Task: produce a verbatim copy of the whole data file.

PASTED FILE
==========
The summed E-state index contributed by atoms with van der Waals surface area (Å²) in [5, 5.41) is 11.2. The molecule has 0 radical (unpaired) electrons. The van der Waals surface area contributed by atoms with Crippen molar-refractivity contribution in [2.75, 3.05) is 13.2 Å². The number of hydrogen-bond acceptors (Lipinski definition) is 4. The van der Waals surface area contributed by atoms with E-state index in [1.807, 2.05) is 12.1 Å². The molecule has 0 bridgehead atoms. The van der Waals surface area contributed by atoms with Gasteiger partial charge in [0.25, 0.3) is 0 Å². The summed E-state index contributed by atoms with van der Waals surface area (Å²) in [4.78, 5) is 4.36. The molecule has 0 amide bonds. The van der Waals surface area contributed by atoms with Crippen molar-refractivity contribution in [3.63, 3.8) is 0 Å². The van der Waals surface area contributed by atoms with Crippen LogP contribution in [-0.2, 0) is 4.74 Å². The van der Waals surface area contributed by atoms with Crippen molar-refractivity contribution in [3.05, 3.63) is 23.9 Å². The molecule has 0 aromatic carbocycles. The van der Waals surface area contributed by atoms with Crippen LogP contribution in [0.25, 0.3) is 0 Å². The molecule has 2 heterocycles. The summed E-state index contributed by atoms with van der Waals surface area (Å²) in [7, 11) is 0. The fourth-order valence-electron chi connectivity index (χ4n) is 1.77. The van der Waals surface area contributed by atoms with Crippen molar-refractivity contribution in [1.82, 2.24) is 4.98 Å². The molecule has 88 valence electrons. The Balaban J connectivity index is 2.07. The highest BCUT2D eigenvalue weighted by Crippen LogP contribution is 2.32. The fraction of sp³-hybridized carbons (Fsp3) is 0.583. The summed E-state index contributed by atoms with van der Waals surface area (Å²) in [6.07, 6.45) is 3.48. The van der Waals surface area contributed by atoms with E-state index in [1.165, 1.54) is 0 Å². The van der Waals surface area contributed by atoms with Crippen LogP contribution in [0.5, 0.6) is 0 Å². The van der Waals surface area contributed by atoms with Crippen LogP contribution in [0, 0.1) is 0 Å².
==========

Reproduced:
The summed E-state index contributed by atoms with van der Waals surface area (Å²) in [5, 5.41) is 11.2. The molecule has 0 radical (unpaired) electrons. The van der Waals surface area contributed by atoms with Crippen molar-refractivity contribution in [2.75, 3.05) is 13.2 Å². The number of hydrogen-bond acceptors (Lipinski definition) is 4. The van der Waals surface area contributed by atoms with E-state index in [1.807, 2.05) is 12.1 Å². The molecule has 0 bridgehead atoms. The van der Waals surface area contributed by atoms with Gasteiger partial charge in [0.25, 0.3) is 0 Å². The summed E-state index contributed by atoms with van der Waals surface area (Å²) in [4.78, 5) is 4.36. The molecule has 0 amide bonds. The van der Waals surface area contributed by atoms with Crippen molar-refractivity contribution in [3.63, 3.8) is 0 Å². The van der Waals surface area contributed by atoms with Crippen LogP contribution in [-0.2, 0) is 4.74 Å². The van der Waals surface area contributed by atoms with Crippen molar-refractivity contribution in [3.05, 3.63) is 23.9 Å². The molecule has 0 aromatic carbocycles. The van der Waals surface area contributed by atoms with Crippen LogP contribution in [0.25, 0.3) is 0 Å². The molecule has 2 heterocycles. The summed E-state index contributed by atoms with van der Waals surface area (Å²) in [7, 11) is 0. The fourth-order valence-electron chi connectivity index (χ4n) is 1.77. The van der Waals surface area contributed by atoms with Crippen molar-refractivity contribution in [1.82, 2.24) is 4.98 Å². The molecule has 88 valence electrons. The Balaban J connectivity index is 2.07. The highest BCUT2D eigenvalue weighted by Crippen LogP contribution is 2.32. The fraction of sp³-hybridized carbons (Fsp3) is 0.583. The summed E-state index contributed by atoms with van der Waals surface area (Å²) in [6.07, 6.45) is 3.48. The van der Waals surface area contributed by atoms with E-state index in [1.165, 1.54) is 0 Å². The van der Waals surface area contributed by atoms with Crippen LogP contribution in [0.5, 0.6) is 0 Å². The van der Waals surface area contributed by atoms with Crippen LogP contribution in [0, 0.1) is 0 Å².